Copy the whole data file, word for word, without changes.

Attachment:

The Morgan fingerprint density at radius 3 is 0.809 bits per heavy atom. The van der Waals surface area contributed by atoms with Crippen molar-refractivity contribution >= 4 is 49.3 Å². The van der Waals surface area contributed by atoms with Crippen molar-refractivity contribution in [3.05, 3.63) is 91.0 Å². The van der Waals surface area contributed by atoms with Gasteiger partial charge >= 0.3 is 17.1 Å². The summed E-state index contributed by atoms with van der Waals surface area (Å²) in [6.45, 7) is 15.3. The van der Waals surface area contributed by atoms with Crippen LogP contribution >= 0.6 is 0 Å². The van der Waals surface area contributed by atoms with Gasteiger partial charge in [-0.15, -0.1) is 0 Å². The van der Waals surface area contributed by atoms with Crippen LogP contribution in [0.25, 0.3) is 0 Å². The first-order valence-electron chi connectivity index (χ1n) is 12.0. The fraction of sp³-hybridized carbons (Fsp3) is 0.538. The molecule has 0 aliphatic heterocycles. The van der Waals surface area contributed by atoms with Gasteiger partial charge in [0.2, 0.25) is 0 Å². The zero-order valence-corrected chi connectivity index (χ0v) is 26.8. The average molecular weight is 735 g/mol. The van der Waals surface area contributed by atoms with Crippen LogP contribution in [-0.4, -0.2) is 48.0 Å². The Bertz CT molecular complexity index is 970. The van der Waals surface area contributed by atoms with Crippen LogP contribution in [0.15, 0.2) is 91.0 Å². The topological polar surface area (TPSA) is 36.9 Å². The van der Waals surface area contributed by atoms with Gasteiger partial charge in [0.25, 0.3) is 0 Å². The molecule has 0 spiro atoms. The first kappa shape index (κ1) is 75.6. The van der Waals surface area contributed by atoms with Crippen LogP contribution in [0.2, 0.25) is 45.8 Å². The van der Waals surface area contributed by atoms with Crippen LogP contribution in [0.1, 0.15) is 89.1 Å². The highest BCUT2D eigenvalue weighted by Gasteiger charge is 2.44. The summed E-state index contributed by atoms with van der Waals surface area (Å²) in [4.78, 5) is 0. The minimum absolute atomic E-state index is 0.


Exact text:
The Morgan fingerprint density at radius 3 is 0.809 bits per heavy atom. The van der Waals surface area contributed by atoms with Crippen molar-refractivity contribution >= 4 is 49.3 Å². The van der Waals surface area contributed by atoms with Crippen molar-refractivity contribution in [3.05, 3.63) is 91.0 Å². The van der Waals surface area contributed by atoms with Gasteiger partial charge >= 0.3 is 17.1 Å². The summed E-state index contributed by atoms with van der Waals surface area (Å²) in [6.45, 7) is 15.3. The van der Waals surface area contributed by atoms with Crippen LogP contribution >= 0.6 is 0 Å². The van der Waals surface area contributed by atoms with Gasteiger partial charge in [-0.15, -0.1) is 0 Å². The van der Waals surface area contributed by atoms with Crippen LogP contribution in [0.25, 0.3) is 0 Å². The first-order valence-electron chi connectivity index (χ1n) is 12.0. The fraction of sp³-hybridized carbons (Fsp3) is 0.538. The molecule has 0 aliphatic heterocycles. The van der Waals surface area contributed by atoms with Gasteiger partial charge in [0.2, 0.25) is 0 Å². The zero-order valence-corrected chi connectivity index (χ0v) is 26.8. The average molecular weight is 735 g/mol. The van der Waals surface area contributed by atoms with Crippen LogP contribution in [-0.4, -0.2) is 48.0 Å². The Bertz CT molecular complexity index is 970. The van der Waals surface area contributed by atoms with Crippen LogP contribution in [0.15, 0.2) is 91.0 Å². The topological polar surface area (TPSA) is 36.9 Å². The van der Waals surface area contributed by atoms with Gasteiger partial charge in [0.25, 0.3) is 0 Å². The molecule has 0 spiro atoms. The first kappa shape index (κ1) is 75.6. The van der Waals surface area contributed by atoms with Crippen LogP contribution in [0.2, 0.25) is 45.8 Å². The van der Waals surface area contributed by atoms with Crippen LogP contribution in [0.1, 0.15) is 89.1 Å². The highest BCUT2D eigenvalue weighted by Gasteiger charge is 2.44. The summed E-state index contributed by atoms with van der Waals surface area (Å²) in [4.78, 5) is 0. The minimum absolute atomic E-state index is 0.